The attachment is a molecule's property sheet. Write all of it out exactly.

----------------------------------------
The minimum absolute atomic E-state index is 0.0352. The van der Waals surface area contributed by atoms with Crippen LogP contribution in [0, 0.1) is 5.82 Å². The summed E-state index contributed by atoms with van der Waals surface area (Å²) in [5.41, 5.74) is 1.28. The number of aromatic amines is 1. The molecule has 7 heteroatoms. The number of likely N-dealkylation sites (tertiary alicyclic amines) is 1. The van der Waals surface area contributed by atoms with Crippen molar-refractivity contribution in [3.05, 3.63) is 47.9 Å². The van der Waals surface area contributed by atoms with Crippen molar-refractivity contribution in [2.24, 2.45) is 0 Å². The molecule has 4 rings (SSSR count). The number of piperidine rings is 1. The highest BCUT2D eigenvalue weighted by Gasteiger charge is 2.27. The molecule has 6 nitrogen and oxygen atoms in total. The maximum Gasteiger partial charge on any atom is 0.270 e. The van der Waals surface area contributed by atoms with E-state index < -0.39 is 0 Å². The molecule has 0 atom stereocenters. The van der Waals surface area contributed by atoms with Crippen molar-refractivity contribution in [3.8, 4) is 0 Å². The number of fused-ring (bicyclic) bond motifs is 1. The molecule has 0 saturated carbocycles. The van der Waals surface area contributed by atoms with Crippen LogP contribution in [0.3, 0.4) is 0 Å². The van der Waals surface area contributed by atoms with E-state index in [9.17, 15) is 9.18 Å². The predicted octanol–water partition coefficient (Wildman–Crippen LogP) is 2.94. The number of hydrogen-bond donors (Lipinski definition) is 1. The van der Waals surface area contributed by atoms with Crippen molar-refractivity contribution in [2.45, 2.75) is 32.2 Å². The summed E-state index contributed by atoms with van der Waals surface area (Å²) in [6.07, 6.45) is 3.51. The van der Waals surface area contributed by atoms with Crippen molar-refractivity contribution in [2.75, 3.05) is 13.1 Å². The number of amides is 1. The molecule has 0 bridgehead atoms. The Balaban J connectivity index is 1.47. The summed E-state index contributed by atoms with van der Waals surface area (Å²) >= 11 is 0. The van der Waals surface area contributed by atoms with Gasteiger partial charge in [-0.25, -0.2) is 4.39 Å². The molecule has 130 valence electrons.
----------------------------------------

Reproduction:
The minimum absolute atomic E-state index is 0.0352. The van der Waals surface area contributed by atoms with Crippen LogP contribution in [0, 0.1) is 5.82 Å². The summed E-state index contributed by atoms with van der Waals surface area (Å²) in [5.41, 5.74) is 1.28. The number of aromatic amines is 1. The molecule has 7 heteroatoms. The number of likely N-dealkylation sites (tertiary alicyclic amines) is 1. The van der Waals surface area contributed by atoms with Crippen molar-refractivity contribution in [3.05, 3.63) is 47.9 Å². The van der Waals surface area contributed by atoms with Crippen molar-refractivity contribution in [2.24, 2.45) is 0 Å². The molecule has 4 rings (SSSR count). The number of piperidine rings is 1. The highest BCUT2D eigenvalue weighted by Gasteiger charge is 2.27. The molecule has 6 nitrogen and oxygen atoms in total. The maximum Gasteiger partial charge on any atom is 0.270 e. The van der Waals surface area contributed by atoms with E-state index < -0.39 is 0 Å². The molecule has 0 atom stereocenters. The van der Waals surface area contributed by atoms with Crippen molar-refractivity contribution in [3.8, 4) is 0 Å². The number of fused-ring (bicyclic) bond motifs is 1. The molecule has 0 saturated carbocycles. The van der Waals surface area contributed by atoms with Crippen LogP contribution in [0.3, 0.4) is 0 Å². The van der Waals surface area contributed by atoms with E-state index in [9.17, 15) is 9.18 Å². The predicted octanol–water partition coefficient (Wildman–Crippen LogP) is 2.94. The number of hydrogen-bond donors (Lipinski definition) is 1. The van der Waals surface area contributed by atoms with Crippen molar-refractivity contribution in [2.45, 2.75) is 32.2 Å². The summed E-state index contributed by atoms with van der Waals surface area (Å²) in [6.07, 6.45) is 3.51. The van der Waals surface area contributed by atoms with Crippen molar-refractivity contribution in [2.75, 3.05) is 13.1 Å². The number of amides is 1. The molecule has 0 bridgehead atoms. The Balaban J connectivity index is 1.47. The summed E-state index contributed by atoms with van der Waals surface area (Å²) >= 11 is 0. The van der Waals surface area contributed by atoms with Gasteiger partial charge in [-0.25, -0.2) is 4.39 Å². The molecule has 130 valence electrons.